Suicide continues to be a leading cause of death in jails and prisons throughout the country. In particular, the suicide rate in smaller jails/facilities is higher than that found in larger prison settings. Given this statistic, it is vitally important that a facility completes intake screenings and ongoing assessments for those incarcerated, as well as ensuring that those working in correctional settings receive adequate training on suicide prevention. Training should address staff attitudes about suicide and how attitudes can either assist or hinder suicide prevention efforts. Training should also address factors and warning signs that someone may be at risk for suicide and how to access help.

It is important to note that there are events associated with higher risk in a correction setting. Many suicides in jails occur in the first 24 hours of incarceration, often when the individual is under the influence of substances. They may be experiencing feelings of embarrassment or guilt due to the incarceration or they may not have immediate access to medications needed to manage mental health disorders.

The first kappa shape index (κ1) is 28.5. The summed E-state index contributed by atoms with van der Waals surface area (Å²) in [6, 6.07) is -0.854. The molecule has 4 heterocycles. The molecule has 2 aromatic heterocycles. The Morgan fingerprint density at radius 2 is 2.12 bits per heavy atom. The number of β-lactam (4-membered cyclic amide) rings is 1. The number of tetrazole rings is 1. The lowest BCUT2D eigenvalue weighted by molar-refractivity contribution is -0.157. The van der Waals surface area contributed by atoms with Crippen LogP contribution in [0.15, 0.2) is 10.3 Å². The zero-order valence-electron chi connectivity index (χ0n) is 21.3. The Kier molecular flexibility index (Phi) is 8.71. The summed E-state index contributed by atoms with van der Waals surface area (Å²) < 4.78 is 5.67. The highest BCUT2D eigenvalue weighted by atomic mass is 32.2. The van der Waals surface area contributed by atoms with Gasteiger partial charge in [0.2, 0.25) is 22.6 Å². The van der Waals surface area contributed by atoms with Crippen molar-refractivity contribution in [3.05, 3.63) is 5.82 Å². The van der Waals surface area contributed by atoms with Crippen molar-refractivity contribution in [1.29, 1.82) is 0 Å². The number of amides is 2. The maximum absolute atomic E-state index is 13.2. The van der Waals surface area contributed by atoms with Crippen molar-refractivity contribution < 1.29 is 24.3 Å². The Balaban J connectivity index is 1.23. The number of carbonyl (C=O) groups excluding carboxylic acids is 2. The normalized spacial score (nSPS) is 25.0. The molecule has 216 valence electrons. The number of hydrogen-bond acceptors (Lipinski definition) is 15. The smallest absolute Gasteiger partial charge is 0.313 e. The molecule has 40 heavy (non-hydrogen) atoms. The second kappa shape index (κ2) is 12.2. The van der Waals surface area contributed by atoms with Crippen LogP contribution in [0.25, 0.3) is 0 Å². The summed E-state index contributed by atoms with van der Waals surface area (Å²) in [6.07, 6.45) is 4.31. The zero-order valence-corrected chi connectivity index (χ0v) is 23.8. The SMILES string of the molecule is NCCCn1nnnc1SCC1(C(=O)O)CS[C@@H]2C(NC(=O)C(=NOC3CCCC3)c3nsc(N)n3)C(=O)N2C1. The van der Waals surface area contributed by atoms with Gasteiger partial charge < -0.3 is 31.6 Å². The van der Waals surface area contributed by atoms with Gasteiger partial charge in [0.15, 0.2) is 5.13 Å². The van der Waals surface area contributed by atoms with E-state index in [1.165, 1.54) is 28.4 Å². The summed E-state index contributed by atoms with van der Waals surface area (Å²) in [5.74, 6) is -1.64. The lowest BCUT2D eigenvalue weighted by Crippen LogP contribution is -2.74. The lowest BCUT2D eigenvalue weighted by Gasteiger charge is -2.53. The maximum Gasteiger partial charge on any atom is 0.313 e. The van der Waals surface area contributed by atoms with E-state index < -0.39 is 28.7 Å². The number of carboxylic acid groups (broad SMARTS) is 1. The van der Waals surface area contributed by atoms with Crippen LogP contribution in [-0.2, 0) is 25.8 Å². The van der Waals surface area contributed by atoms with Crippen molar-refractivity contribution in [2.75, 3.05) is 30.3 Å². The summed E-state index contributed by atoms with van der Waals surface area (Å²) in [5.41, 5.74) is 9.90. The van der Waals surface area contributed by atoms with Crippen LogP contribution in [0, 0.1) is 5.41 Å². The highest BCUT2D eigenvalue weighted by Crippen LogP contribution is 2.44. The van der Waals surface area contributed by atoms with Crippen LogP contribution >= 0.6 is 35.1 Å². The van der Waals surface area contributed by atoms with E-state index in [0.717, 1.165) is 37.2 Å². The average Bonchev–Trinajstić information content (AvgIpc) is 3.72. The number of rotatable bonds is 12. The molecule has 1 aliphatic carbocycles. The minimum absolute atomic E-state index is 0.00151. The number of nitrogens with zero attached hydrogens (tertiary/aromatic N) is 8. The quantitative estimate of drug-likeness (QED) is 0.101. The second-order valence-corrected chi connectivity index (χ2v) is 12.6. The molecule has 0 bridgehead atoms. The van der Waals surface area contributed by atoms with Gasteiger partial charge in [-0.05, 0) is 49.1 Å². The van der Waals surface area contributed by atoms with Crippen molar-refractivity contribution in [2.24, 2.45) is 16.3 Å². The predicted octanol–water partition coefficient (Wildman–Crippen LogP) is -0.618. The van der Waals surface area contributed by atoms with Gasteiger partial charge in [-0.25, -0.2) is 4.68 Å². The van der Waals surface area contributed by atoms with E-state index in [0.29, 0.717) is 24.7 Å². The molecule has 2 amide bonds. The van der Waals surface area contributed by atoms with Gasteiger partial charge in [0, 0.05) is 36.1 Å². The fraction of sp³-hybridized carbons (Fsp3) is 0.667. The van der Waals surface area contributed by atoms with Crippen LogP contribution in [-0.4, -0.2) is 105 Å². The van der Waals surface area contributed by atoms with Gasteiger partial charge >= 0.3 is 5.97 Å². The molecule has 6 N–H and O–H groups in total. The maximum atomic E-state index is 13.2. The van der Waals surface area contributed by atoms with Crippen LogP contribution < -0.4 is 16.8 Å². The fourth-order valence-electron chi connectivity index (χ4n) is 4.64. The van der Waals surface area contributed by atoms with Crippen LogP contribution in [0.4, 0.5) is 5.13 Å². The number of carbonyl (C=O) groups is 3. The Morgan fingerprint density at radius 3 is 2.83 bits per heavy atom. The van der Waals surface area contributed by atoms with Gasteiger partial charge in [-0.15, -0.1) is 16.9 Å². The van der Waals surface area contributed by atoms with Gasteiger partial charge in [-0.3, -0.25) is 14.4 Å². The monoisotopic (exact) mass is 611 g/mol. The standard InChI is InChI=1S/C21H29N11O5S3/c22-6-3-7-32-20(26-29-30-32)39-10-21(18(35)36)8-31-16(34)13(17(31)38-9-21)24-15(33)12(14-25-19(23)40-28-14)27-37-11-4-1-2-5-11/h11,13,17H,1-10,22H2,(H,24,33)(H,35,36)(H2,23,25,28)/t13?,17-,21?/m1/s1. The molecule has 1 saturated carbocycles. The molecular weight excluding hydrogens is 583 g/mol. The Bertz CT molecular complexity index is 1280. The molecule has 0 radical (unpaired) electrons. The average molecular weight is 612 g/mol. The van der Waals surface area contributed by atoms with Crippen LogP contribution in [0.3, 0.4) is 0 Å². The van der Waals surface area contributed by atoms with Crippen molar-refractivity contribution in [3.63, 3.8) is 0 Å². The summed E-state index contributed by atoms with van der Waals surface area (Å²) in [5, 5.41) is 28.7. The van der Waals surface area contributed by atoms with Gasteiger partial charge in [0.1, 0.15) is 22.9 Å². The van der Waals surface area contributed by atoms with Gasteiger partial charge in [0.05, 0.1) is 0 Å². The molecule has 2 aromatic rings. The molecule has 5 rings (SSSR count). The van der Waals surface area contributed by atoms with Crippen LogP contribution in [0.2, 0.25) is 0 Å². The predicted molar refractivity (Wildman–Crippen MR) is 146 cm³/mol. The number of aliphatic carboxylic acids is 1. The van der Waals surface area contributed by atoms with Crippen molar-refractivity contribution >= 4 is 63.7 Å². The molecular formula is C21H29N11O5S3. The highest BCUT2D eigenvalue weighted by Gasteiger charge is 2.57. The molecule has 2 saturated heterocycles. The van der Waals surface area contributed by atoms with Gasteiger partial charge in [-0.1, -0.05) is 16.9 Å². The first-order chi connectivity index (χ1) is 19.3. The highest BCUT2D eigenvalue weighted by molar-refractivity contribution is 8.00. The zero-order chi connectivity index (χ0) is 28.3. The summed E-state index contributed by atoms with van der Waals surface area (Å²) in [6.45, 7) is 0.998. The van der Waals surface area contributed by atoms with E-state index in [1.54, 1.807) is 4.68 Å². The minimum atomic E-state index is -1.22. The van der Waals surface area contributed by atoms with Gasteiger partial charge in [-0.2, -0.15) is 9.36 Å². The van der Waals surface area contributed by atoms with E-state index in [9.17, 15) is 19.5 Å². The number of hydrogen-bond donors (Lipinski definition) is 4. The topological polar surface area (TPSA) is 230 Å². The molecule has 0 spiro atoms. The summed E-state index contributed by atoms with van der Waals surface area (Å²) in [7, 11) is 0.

Other high risk periods include:

  • while  the individual is awaiting trial
  • after adjudication when the person returns to the correction setting
  • at time of pending release
  • holidays
  • following receipt of bad news of any kind

Research indicates that approximately 80% of those who die by suicide communicate their intent some time before their death, and that those who have a history of one or more suicide attempts are at much greater risk for suicide. Some of the warning signs exhibited by an individual in a correction setting may include:

  • Hopelessness or helplessness
  • Strong guilt or shame over offense
  • Talking about death or dying
  • Expressing unusually high degree of concern over what will happen to them
  • Severe agitation or aggressiveness
  • Noticeable mood changes
  • Increasing difficulty in relating to others
  • Preoccupied with the past